Dadvice #3: My Wife Wants Me To Be A Mind Reader!
Today I help out a fellow dad whose wife has revoked his ability to help with their kid and the housework… or has she?
“Nick, what advice do you have for me on this? Since our infant child arrived several months ago, my wife complains (or mutters under her breath) on a daily basis that I’m not helpful enough with the baby or the housework, then complains when I do try to help.
She tells me it’s just easier to do it herself. I can’t win! Help me dude!”
Let me guess. Like me, you’ve always been a pretty laid-back guy. You’re friendly. You tend not to let things bother you, for the most part.
I say, that’s a great way to be; except for all the times that being aggressive and proactive come in to play. As a dad and husband, that actually ends up being a lot of the time.
Your wife is ultimately upset, not because she would rather do things herself, but because she’s having to take on the majority of the household duties, including caring for your child.
She needs you to take charge, even if you have to figure it out as you go along.
I get it. You don’t know as much about where the mixing bowl and the pasta strainer belong; nor do you know exactly how to fold the kitchen towels the right way.
You’re a man, so it’s frustrating that you don’t naturally know as much about the world of Home Ec; much less what to do with a crying infant who at this point can not tell you exactly what he or she wants or needs.
I understand how you feel when you say your wife wants you to read her mind. There’s a Colbie Collait song called “Realize” that sums it up for me:
“I can’t spell it out for you. No, it’s never gonna be that simple.”
Whereas in an ideal world, your wife would just simply make you a checklist of exactly what she wants you to take care of each day, here’s why that’s pretty unlikely to happen:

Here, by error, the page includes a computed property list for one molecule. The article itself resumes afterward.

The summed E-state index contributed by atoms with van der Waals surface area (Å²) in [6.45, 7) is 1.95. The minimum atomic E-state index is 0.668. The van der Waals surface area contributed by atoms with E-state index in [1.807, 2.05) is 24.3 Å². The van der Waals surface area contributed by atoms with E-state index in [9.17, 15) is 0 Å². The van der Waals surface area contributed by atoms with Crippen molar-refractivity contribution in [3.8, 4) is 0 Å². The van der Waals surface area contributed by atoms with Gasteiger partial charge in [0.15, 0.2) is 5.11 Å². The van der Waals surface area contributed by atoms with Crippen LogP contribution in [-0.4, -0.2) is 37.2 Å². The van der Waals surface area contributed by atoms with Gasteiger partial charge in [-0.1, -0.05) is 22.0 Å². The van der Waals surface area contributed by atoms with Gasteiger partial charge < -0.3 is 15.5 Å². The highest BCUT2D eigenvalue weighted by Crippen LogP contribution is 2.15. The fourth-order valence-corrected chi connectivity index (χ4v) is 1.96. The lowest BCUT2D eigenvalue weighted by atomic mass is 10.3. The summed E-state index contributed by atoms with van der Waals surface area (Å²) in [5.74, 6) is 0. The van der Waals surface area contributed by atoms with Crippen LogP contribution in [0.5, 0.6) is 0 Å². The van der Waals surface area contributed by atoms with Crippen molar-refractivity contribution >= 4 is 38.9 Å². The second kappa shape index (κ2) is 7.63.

The #1 item on that nonexistent list of hers is for you to figure out for yourself all the other items on that list.
But isn’t that reading her mind?
Technically, but let me translate this scenario into guy language: Imagine if every time before you and your wife had sex, she said, “The reason I’m doing this is because I know it’s one of the things you want me to do as your wife.”
[Insert screeching brakes sound effect here.]
Regarding your help with the housework and baby, she wants you to show the initiative of making that list yourself, then taking care of those tasks as needed, and not ever referring to this list to begin with. She doesn’t want you to be passive, not instead, proactive.
She wants you to want to figure out what needs to be done; which is the very thing that frustrates you.
It’s like that episode of Seinfeld where Kramer is the Moviephone guy and says to George, “Why don’t you just tell me the name of the movie you selected?”
It may involve some trial and error, but figure out what stuff you can take care while she’s caring for the baby and everything else. Observe what specifically is that “everything else” and add it to the list.
Pretty soon, you’ll have “the list” memorized and make a daily habit of checking off those items naturally by habit.
Washed dishes and emptied dishwasher? Check.
Folded laundry? Check.
Rock the baby to sleep for afternoon nap? Check.
Observed that your wife has stopped complaining about you not helping out enough because you care enough to figure out how to lighten her burden? Check.
Would you like to ask me for “dadvice” to be featured here on The Dadabase?
Just shoot me an email to nickshell1983@hotmail with the word “dadvice” in the subject line so I’ll know it’s not spam. Even if I decide not to use your question as part of my Dadvice franchise, I’ll still at least privately answer you; whether you’re a mom or dad.
Keep in mind it doesn’t have to be about communication in marriage. It could be about organic foods and health remedies, methods on getting your baby to sleep, a re-occurring dream about your kid; just whatever kind of weird parenthood related thing you are wondering about and want this dad’s quirky opinion on.
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